Dietary intake of modernizing Samoans: implications for risk of cardiovascular disease.J Am Diet Assoc. 1999 Feb; 99(2):184-90.JA
To describe the dietary intake of American and Western Samoans, with emphasis on nutrients conventionally related to risk factors for cardiovascular disease.
Cross-sectional dietary survey. Intake estimates were based on 24-hour recall interviews.
Community-based samples of 946 men and women (455 American Samoans, 491 Western Samoans) aged 25 to 55 years.
Tests of differences in means (t tests) and proportions (chi 2 tests). Correlation and multivariate linear regression analyses were conducted to describe correlates of energy and nutrient intakes.
Few differences were noted between the energy and nutrient intakes of men and women, but substantial differences were found between residents of American Samoa and those of the less modernized country of Western Samoa. American Samoans consumed significantly more energy as carbohydrate (47% vs 44%) and protein (18% vs 13%) and less as fat (36% vs 46%) and saturated fat (16% vs 30%). Energy-adjusted intakes of cholesterol and sodium were higher among American Samoans. These differences persisted after adjustment for age, gender, years of education, occupation, and categories of a 10-point material lifestyle score. Samoans in the lowest category of material lifestyle had significantly lower energy-adjusted intakes of protein, cholesterol, and sodium and higher intakes of saturated fat than those in the upper 2 categories. Additional analyses described the contribution of specific foods to the intakes of energy and macronutrients.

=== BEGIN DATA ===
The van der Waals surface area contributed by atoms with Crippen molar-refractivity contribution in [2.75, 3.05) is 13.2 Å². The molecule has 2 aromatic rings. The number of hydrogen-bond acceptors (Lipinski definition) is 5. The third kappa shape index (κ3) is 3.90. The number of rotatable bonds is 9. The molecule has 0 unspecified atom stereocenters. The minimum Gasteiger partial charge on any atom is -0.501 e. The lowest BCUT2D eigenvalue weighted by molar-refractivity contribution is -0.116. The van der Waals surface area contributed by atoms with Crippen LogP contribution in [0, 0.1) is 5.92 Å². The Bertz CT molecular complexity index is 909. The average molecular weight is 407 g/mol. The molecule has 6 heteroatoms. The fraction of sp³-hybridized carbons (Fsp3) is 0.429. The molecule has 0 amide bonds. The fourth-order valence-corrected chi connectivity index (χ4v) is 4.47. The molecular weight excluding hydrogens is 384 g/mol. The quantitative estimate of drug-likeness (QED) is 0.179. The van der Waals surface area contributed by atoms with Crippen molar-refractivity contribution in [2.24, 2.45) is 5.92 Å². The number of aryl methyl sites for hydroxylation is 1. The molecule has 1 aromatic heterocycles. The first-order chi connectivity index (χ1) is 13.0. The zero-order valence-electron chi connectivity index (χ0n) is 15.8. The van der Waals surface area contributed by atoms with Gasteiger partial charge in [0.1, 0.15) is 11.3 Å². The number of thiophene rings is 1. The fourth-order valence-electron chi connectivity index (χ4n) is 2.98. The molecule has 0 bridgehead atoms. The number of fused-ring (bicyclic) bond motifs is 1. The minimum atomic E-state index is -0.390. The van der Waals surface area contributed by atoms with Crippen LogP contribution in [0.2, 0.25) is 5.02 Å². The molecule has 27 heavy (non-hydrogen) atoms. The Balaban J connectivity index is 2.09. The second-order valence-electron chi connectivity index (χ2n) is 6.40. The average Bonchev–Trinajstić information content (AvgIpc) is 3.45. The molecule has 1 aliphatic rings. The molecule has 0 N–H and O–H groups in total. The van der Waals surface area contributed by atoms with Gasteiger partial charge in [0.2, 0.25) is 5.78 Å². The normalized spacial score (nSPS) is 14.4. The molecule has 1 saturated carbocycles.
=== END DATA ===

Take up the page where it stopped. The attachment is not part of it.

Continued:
The observed energy and nutrient intake patterns are consistent with previously reported levels of obesity and risk factors for cardiovascular disease among Samoans and suggest dietary modification for those at highest risk. Dietetics practitioners who counsel Samoan and other Pacific Islander clients should be aware of these intake patterns, which seem particularly malleable to levels of personal income. More generally, results from this study illustrate that the food choices of certain ethnic groups may be profoundly affected by the process of modernization within a country or by migration to a more economically developed locale.